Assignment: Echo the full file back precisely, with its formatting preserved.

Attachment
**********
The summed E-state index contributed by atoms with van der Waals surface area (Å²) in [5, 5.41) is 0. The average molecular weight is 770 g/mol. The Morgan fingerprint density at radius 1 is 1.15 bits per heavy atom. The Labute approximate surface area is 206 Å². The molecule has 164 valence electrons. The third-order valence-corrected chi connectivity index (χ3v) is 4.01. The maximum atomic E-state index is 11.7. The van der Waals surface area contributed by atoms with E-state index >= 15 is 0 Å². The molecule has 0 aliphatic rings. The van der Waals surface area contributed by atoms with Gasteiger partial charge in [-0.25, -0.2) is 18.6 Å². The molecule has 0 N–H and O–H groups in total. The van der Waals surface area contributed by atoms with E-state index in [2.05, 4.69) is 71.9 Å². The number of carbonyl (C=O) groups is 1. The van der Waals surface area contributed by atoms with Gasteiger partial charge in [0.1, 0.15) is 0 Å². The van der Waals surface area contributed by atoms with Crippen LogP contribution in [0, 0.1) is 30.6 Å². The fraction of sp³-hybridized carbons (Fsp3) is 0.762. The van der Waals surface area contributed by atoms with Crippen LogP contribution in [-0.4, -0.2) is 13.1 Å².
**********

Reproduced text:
The summed E-state index contributed by atoms with van der Waals surface area (Å²) in [5, 5.41) is 0. The average molecular weight is 770 g/mol. The Morgan fingerprint density at radius 1 is 1.15 bits per heavy atom. The Labute approximate surface area is 206 Å². The molecule has 164 valence electrons. The third-order valence-corrected chi connectivity index (χ3v) is 4.01. The maximum atomic E-state index is 11.7. The van der Waals surface area contributed by atoms with E-state index >= 15 is 0 Å². The molecule has 0 aliphatic rings. The van der Waals surface area contributed by atoms with Gasteiger partial charge in [-0.25, -0.2) is 18.6 Å². The molecule has 0 N–H and O–H groups in total. The van der Waals surface area contributed by atoms with E-state index in [2.05, 4.69) is 71.9 Å². The number of carbonyl (C=O) groups is 1. The van der Waals surface area contributed by atoms with Gasteiger partial charge in [0.1, 0.15) is 0 Å². The van der Waals surface area contributed by atoms with Crippen LogP contribution in [0, 0.1) is 30.6 Å². The fraction of sp³-hybridized carbons (Fsp3) is 0.762. The van der Waals surface area contributed by atoms with Crippen LogP contribution in [-0.4, -0.2) is 13.1 Å².